During the Iraq War, Harry “Hap” Barko, a former contract administrator for KBR/Halliburton in Iraq, discovered that KBR vastly inflated the costs of constructing laundry facilities and providing laundry services on at least three military bases. Barko’s case alleged that KBR and its subcontractors committed national defense fraud violations of the False Claims Act.
While litigating against KBR, Barko learned that KBR had been forcing all its employees with knowledge of fraud to sign non-disclosure agreements that threatened them with termination if they chose to reveal fraud allegations to anyone outside of the legal department. The Securities and Exchange Commission (SEC) filed an enforcement action against KBR on April 1, 2015 and issued the first penalty against any company for attempting to silence a whistleblower in the U.S.. KBR was forced to pay a $130,000 penalty and agreed to cease this practice. The KBR enforcement action was widely applauded and served as the springboard for the series of related enforcement actions that followed.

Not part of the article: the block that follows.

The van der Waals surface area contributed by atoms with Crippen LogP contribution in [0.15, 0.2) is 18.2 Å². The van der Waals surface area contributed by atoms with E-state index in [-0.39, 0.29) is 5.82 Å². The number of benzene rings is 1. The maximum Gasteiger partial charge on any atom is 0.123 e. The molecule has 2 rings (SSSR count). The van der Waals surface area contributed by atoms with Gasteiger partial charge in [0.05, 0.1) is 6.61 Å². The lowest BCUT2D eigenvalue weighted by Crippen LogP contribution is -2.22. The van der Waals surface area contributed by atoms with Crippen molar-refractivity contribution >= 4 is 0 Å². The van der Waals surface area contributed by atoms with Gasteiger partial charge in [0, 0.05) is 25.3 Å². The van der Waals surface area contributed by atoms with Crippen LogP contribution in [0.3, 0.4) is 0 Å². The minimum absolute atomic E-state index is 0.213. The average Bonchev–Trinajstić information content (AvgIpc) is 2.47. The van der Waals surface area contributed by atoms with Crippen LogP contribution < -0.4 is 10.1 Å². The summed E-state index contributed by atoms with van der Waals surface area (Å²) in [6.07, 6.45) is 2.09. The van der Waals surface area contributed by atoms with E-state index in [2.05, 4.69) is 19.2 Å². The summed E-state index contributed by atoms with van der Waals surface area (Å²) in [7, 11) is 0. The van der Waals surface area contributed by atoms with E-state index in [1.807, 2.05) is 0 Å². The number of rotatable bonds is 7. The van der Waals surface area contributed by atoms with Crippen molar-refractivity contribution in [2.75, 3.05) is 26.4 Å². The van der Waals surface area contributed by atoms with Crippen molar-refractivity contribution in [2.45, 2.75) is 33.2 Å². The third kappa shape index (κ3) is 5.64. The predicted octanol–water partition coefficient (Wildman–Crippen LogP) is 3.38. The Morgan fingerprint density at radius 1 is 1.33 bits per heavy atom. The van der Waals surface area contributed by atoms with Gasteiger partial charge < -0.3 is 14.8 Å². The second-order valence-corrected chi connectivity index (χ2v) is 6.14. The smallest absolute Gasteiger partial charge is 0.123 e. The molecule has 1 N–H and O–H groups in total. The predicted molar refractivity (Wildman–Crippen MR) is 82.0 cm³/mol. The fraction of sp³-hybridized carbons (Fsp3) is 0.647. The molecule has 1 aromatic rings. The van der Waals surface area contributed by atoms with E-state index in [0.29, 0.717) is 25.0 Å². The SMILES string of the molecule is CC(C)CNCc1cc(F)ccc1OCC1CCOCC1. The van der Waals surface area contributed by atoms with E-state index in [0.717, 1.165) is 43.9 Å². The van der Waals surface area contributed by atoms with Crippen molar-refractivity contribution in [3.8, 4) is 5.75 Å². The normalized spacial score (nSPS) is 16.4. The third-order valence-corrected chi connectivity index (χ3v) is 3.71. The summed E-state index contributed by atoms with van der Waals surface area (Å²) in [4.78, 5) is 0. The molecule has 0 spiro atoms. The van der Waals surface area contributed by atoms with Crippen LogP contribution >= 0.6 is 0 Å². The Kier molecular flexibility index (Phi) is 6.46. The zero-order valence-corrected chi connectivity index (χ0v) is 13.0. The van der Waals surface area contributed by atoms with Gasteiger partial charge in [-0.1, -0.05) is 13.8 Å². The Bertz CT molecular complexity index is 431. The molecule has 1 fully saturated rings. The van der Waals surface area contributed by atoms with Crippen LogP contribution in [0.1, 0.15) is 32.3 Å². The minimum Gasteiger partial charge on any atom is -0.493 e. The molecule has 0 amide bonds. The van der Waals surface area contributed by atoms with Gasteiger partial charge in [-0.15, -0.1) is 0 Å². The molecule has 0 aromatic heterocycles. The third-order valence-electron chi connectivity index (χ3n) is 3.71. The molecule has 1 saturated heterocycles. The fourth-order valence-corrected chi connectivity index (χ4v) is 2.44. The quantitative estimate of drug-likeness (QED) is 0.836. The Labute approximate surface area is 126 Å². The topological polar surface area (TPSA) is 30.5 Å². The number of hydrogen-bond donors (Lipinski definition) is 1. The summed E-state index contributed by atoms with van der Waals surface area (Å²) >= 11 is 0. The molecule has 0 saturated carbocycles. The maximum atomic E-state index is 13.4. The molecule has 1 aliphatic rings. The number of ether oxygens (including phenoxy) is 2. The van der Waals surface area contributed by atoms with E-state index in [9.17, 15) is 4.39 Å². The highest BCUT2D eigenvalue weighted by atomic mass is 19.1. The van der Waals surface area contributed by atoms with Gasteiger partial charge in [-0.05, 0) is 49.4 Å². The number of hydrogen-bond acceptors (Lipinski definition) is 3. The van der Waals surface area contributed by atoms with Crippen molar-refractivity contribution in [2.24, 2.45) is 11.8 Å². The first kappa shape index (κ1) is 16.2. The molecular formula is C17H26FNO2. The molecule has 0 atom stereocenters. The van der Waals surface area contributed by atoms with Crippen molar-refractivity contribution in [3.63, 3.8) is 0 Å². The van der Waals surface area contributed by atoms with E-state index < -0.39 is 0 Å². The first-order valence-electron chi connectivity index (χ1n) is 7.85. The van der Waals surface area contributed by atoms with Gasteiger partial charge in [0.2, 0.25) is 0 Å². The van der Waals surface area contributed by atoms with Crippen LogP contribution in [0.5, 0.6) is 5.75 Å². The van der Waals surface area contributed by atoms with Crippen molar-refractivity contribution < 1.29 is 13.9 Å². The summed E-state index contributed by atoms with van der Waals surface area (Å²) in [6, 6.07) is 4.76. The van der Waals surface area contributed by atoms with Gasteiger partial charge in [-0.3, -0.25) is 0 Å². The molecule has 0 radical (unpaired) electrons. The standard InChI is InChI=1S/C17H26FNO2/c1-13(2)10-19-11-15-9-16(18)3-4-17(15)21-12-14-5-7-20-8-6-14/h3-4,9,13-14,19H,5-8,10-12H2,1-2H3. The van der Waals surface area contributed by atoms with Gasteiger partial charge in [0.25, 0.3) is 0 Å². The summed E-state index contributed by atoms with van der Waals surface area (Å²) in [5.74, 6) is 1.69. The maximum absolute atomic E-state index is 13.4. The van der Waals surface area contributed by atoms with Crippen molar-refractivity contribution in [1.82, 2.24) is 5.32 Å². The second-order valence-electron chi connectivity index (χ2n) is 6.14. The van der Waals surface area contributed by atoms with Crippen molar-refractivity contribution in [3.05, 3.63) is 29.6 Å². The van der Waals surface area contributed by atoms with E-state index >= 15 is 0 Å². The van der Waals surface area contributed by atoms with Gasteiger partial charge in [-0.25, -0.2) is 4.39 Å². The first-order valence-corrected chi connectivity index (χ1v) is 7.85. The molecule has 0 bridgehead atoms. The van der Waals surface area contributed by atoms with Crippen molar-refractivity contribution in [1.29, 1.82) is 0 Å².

In March 2020, the U.S. Court of Appeals for the DC Circuit reversed an order requiring Barko to pay over $58,000 in e-discovery costs from his False Claims Act case brought against KBR. The decision, won by a legal team supported by the National Whistleblower Center, set an important precedent limiting the amount of taxable e-discovery costs defendants can bill whistleblower and other plaintiffs.
Workplace secrecy agreements rising, whistleblower lawyers say
Court of Appeals August 11, 2015 Decision
United States ex rel. Barko v. Halliburton Co. et al., No. 1:05-CV-1276 (D.D.C.), March 11, 2014 order.
United States ex rel. Barko v. Halliburton Co. et al., No. 1:05-CV-1276 (D.D.C.), March 6, 2014 order.
United States ex rel. Barko v. Halliburton Co. et al, No. 1:05-CV-1276 (D.D.C.), December 18, 2014 order.
Blog posts about United States ex rel. Barko v. Halliburton Co. et al.